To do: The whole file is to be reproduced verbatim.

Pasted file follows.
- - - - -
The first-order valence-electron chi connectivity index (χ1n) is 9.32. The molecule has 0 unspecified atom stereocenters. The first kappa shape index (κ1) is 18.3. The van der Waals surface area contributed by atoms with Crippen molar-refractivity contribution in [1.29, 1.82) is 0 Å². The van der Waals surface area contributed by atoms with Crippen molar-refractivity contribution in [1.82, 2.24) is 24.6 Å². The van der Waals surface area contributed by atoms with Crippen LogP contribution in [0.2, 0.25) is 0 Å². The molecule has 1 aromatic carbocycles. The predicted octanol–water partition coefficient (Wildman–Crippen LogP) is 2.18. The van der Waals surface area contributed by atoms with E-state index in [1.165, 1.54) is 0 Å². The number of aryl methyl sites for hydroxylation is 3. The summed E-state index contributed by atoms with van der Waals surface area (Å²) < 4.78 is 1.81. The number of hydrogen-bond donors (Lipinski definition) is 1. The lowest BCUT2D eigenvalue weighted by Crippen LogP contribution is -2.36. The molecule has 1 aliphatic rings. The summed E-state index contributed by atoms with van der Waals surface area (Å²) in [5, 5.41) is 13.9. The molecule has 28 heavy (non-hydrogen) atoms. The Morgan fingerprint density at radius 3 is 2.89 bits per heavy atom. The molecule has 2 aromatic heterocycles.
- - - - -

The first-order valence-electron chi connectivity index (χ1n) is 9.32. The molecule has 0 unspecified atom stereocenters. The first kappa shape index (κ1) is 18.3. The van der Waals surface area contributed by atoms with Crippen molar-refractivity contribution in [1.29, 1.82) is 0 Å². The van der Waals surface area contributed by atoms with Crippen molar-refractivity contribution in [1.82, 2.24) is 24.6 Å². The van der Waals surface area contributed by atoms with Crippen LogP contribution in [0.2, 0.25) is 0 Å². The molecule has 1 aromatic carbocycles. The predicted octanol–water partition coefficient (Wildman–Crippen LogP) is 2.18. The van der Waals surface area contributed by atoms with E-state index in [1.165, 1.54) is 0 Å². The number of aryl methyl sites for hydroxylation is 3. The summed E-state index contributed by atoms with van der Waals surface area (Å²) < 4.78 is 1.81. The number of hydrogen-bond donors (Lipinski definition) is 1. The lowest BCUT2D eigenvalue weighted by Crippen LogP contribution is -2.36. The molecule has 1 aliphatic rings. The summed E-state index contributed by atoms with van der Waals surface area (Å²) in [5, 5.41) is 13.9. The molecule has 28 heavy (non-hydrogen) atoms. The Morgan fingerprint density at radius 3 is 2.89 bits per heavy atom. The molecule has 2 aromatic heterocycles.